An independent study conducted by the University of Strathclyde in Glasgow in 2019 asked patients across the UK for their thoughts on the issue of hospital gowns.

Consultant clinical psychologist for the NHS, Nicola Cogan, led the research and said the findings showed Ms Gail’s experience was not an isolated case.

She said: “We spoke to a 1,000 patients and found over two thirds reported they struggled to get a gown on themselves and 70% reported the gown did not fit.

“We also found 41% reported the experience of ‘double-gowning’ where patients are asked to wear a gown at the front and then fasten at the back, to try and protect their dignity…We’re seeing this right across the UK.

“It’s not cost effective for the NHS, but also it shows that the gown is currently not fit for purpose.”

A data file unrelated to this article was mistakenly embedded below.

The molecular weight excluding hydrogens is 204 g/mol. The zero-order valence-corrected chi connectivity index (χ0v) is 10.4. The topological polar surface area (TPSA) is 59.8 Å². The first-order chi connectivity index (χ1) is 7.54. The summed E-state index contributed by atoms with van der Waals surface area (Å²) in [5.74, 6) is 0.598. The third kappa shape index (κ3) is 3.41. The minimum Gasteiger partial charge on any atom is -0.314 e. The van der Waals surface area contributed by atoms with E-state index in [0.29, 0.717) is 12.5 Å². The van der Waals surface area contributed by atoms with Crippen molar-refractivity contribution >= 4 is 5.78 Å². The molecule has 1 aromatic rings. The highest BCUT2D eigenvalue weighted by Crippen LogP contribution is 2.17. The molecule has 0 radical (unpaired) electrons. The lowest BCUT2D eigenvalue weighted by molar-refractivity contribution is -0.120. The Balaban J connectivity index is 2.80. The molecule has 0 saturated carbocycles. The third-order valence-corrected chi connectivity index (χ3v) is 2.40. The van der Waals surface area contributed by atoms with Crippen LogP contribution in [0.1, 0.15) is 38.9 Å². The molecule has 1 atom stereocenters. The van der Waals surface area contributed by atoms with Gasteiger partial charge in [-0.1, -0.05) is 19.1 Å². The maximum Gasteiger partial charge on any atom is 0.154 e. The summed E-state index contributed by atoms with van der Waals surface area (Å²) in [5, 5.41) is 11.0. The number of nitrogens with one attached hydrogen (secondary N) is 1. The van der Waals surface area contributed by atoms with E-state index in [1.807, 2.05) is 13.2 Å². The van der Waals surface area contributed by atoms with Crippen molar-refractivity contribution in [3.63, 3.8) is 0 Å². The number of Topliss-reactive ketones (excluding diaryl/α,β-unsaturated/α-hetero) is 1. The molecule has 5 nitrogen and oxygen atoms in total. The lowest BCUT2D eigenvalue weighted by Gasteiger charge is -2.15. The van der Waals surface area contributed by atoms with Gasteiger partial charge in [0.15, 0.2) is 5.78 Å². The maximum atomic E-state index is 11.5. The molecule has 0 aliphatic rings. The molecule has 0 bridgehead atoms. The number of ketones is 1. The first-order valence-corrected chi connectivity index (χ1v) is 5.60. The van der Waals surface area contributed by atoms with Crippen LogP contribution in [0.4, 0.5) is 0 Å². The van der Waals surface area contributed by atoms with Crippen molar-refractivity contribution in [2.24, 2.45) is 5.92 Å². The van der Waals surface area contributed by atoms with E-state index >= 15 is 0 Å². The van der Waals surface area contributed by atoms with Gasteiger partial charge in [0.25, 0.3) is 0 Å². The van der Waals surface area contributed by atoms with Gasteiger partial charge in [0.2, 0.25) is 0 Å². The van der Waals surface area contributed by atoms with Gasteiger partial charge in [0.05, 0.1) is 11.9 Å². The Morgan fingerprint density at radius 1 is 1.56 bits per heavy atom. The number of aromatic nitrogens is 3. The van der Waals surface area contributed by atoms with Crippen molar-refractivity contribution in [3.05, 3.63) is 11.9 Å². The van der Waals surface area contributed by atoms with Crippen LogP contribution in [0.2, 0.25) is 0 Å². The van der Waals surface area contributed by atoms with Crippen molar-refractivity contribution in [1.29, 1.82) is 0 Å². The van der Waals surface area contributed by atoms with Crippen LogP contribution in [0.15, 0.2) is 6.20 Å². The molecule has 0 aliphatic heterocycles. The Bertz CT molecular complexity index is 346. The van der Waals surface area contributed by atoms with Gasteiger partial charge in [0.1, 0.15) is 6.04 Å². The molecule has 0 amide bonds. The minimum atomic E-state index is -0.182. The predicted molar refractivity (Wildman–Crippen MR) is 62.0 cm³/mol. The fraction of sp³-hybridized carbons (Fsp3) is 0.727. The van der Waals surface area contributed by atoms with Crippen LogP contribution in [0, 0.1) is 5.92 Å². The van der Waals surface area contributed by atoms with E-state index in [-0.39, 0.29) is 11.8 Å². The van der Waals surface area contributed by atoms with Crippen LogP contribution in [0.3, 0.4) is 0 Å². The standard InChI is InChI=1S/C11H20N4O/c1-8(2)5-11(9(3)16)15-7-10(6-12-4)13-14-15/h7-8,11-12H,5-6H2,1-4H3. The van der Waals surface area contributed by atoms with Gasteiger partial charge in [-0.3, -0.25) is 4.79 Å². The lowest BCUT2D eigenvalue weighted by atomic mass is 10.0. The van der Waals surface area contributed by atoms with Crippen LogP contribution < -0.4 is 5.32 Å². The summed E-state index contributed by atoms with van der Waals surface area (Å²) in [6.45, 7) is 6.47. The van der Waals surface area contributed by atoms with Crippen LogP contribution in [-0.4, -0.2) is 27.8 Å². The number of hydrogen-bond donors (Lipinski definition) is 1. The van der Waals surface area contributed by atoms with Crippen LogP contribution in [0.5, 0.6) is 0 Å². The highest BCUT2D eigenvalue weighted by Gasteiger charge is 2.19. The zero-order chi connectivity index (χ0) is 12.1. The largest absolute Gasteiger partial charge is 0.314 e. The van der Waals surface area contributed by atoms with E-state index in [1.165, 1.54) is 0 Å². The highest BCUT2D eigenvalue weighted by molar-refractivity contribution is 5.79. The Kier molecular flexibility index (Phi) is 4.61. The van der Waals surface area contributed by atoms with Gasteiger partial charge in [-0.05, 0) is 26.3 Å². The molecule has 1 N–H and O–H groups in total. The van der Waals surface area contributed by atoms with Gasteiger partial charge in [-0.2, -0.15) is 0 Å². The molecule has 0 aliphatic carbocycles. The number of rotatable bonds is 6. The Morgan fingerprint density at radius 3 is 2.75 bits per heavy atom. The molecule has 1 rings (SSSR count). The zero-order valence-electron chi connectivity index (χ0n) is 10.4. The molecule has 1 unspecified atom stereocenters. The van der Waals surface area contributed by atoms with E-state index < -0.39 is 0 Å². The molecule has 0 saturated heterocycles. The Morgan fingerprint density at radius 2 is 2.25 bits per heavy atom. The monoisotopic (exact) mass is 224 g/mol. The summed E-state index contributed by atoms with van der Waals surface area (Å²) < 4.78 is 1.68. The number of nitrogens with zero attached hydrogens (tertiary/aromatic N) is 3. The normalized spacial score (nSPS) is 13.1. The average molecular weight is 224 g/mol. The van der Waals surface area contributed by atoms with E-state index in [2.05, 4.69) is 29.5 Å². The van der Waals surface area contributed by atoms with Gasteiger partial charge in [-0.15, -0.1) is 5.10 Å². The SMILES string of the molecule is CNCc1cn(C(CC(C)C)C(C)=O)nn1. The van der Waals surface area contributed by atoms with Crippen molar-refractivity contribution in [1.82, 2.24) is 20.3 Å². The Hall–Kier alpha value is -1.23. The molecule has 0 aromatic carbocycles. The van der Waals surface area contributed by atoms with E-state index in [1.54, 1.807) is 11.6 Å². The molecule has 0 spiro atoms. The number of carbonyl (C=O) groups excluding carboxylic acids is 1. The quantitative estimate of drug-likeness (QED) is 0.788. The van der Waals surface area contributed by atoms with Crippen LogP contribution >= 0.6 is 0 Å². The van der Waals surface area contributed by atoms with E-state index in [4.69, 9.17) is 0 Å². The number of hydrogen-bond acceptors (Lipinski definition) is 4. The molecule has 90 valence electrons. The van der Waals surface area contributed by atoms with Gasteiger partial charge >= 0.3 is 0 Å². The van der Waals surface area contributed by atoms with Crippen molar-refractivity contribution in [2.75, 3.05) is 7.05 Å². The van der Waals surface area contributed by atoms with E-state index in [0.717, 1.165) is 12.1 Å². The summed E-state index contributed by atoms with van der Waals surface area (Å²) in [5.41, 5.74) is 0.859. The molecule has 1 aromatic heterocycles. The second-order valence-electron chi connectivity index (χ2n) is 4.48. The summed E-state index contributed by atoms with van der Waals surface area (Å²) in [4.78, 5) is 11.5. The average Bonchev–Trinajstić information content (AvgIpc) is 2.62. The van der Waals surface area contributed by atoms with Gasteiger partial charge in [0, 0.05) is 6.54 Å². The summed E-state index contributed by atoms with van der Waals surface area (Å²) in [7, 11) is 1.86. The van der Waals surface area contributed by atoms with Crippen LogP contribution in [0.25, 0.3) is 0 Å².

The way hospital gowns look and how they fit has been examined in previous years. In 2010 the fashion designer Ben de Lisi worked with the Design Council to develop a better design, with side fastenings, while some trusts such as Derby Hospitals introduced a range for more dignity and comfort after feedback from patients.

Healthwatch England champions users of the NHS and is an independent sub-committee of the Health Care Quality Commission that encourages patients to highlight issues that can be fed back to the NHS. The Bristol branch of the organisation confirmed it had been contacted by Barbara Gail about her experience and was reviewing her comments in more detail.

A spokesperson said: “We need to understand the issue [from the hospital concerned].

“It may be due to problems with purchasing all the sizes they offer [that bigger gowns were unavailable], as we have found out they provide a ‘one size’, and a ‘bariatric’ size gown.”